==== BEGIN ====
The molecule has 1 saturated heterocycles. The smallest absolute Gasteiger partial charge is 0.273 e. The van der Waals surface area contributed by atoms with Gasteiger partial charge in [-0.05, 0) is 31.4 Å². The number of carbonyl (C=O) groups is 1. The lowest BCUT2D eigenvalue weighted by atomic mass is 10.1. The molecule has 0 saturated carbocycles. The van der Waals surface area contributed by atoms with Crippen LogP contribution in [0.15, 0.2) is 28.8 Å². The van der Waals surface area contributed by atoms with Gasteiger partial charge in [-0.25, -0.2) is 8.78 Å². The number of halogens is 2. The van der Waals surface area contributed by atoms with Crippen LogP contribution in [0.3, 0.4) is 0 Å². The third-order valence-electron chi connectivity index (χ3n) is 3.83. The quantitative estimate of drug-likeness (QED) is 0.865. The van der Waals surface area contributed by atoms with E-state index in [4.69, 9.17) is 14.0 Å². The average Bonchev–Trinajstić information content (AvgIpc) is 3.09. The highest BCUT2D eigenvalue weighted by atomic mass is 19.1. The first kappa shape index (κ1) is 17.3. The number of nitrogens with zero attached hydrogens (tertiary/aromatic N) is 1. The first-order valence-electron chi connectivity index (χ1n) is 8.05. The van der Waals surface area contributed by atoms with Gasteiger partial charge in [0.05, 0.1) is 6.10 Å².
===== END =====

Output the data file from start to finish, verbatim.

The molecule has 1 saturated heterocycles. The smallest absolute Gasteiger partial charge is 0.273 e. The van der Waals surface area contributed by atoms with Gasteiger partial charge in [-0.05, 0) is 31.4 Å². The number of carbonyl (C=O) groups is 1. The lowest BCUT2D eigenvalue weighted by atomic mass is 10.1. The molecule has 0 saturated carbocycles. The van der Waals surface area contributed by atoms with Crippen LogP contribution in [0.15, 0.2) is 28.8 Å². The van der Waals surface area contributed by atoms with Gasteiger partial charge in [-0.25, -0.2) is 8.78 Å². The number of halogens is 2. The van der Waals surface area contributed by atoms with Crippen LogP contribution in [0.3, 0.4) is 0 Å². The third-order valence-electron chi connectivity index (χ3n) is 3.83. The quantitative estimate of drug-likeness (QED) is 0.865. The van der Waals surface area contributed by atoms with E-state index in [4.69, 9.17) is 14.0 Å². The average Bonchev–Trinajstić information content (AvgIpc) is 3.09. The highest BCUT2D eigenvalue weighted by atomic mass is 19.1. The first kappa shape index (κ1) is 17.3. The number of nitrogens with zero attached hydrogens (tertiary/aromatic N) is 1. The first-order valence-electron chi connectivity index (χ1n) is 8.05. The van der Waals surface area contributed by atoms with Gasteiger partial charge in [0.05, 0.1) is 6.10 Å².